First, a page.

Scots-Irish settlers likely found the existing modes of Pennsylvania German house designs fit their preferences for a hall-and-parlor layout, and they may have used the German log construction techniques to take advantage of ready supplies of timber, while modifying those building techniques over time (Perdue 1985:9, 13).Their houses were small and usually log ones, better adapted to their constant moving with the expanding frontier. They preferred the single-cell of the hall-and-parlour plan, but unlike the English version, it had enclosed stairs, single board partitions, exposed joints, and a stone chimney. Sometimes they employed German builders. (1982:18; see also Glassie 1978:394-96)
Edward Chappell's study of the distribution of German log house construction in the Shenandoah Valley finds a rapid dissipation of German ethnic building traditions around 1800 (1986:28). Like the rest of the Virginia Piedmont, this area was settled in the mid- and late-seventeenth century by Germans, Scots-Irish and English. The traditional German log house forms in this area included a central chimney, Stube and Küche. A front and rear door entry to the house opened into the Küche, which was located to the right of the central chimney in 80% of the traditional German houses examined by Chappell. An enclosed boxed stair led from the Küche to the second story sleeping chamber (1986:28-30). He found other varied characteristics in these houses, including storage areas in cellars and placement of the houses typically on slopes (1986:34-36).
Based on these patterns of architectural features and construction techniques, Chappell argues that a distinctively German house style was evident:
He suggests that both German and Swiss immigrants to this region maintained a "cohesive ethnic front" and "a strong cultural identity." This assisted them in providing close, supporting social relationships within their groups which aided each family's ability to succeed in their new settlement (1986:40). In addition, this ethnic identity was reinforced by external sources, with Anglo-Americans in the region also viewing the German and Swiss immigrants as separate and distinct groups (1986:40-41).Despite variations, the surviving buildings form a coherent group that is recognizably distinct from the contemporary house forms of the other ethnic groups in the region, and that is indicative of the separate nature of Germanic culture in eighteenth-century Virginia. The shared characteristics of the buildings represent an architectural vocabulary that was one aspect of a transported cultural heritage. (1986:37)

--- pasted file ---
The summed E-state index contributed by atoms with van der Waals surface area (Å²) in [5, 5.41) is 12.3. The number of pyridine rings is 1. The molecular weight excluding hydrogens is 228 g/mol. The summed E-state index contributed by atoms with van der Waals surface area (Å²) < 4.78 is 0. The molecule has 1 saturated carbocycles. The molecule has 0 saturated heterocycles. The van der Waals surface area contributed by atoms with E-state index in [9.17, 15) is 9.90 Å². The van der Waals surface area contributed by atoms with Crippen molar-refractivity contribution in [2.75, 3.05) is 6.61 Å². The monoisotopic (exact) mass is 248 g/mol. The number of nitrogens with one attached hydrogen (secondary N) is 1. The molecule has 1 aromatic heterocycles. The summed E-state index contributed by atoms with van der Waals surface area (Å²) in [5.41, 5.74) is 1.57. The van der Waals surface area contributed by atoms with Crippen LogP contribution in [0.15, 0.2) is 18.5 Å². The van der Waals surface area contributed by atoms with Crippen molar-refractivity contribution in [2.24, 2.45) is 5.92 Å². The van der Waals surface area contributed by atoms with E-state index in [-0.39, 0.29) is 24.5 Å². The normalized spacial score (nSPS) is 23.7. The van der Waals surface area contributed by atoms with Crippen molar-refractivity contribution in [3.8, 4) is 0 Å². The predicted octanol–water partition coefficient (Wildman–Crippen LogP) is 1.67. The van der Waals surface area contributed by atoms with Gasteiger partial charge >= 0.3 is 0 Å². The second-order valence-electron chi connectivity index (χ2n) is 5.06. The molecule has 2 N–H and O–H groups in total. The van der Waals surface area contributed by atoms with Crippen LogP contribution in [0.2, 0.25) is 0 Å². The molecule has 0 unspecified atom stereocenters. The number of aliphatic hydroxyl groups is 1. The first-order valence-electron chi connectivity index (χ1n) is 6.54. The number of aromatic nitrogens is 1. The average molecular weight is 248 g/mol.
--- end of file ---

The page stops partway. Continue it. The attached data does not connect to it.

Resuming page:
However, this distinctness was not to last. Chappell finds the German house tradition began to evolve in the late 1700's in this region as German immigrants experienced pressures from Anglo-Americans to become more assimilated and acculturated to broader lines of social and political relationships in this region (1986:42). Some houses were built in this period with hybrid designs combining traditional German plans with the features of the largely Anglo-American "I" house design with a central passage:
After 1800, the traditional German design was largely abandoned, and families of German heritage began building houses following the central passage, "I" house style (1986:42-43; see also Glassie 1968:74-75).When acculturation took place, it was not a rapid process that erased all levels of ethnic distinction. Families that first accepted features of eastern Virginia living patterns did so within a familiar building form, although the exterior of the house might resemble an Anglo-American house. The traditional house model, like the German language, was finally replaced because it represented a conspicuous symbol of ethnic division. (1986:43)
Chappell's analysis is intriguing in that he moves beyond the theory popularized by Deetz (1996) and Glassie (1975). Deetz and Glassie explain the evolution from hall-and-parlor house plans among Anglo-Americans to an increasing use of symmetrical, central passage house plans as expressions of changing world views in the seventeenth and eighteenth centuries. They find changes in the patterning of material culture over time, and explain it as an expression of changing ways of perceiving and thinking about one's world. This change in world views involved a move away from group affiliation and "corporate" modes of daily living toward increased privacy and individualism. It also involved increased transformations of material culture from natural forms to highly shaped, manipulated, artificial, and compartmentalized forms.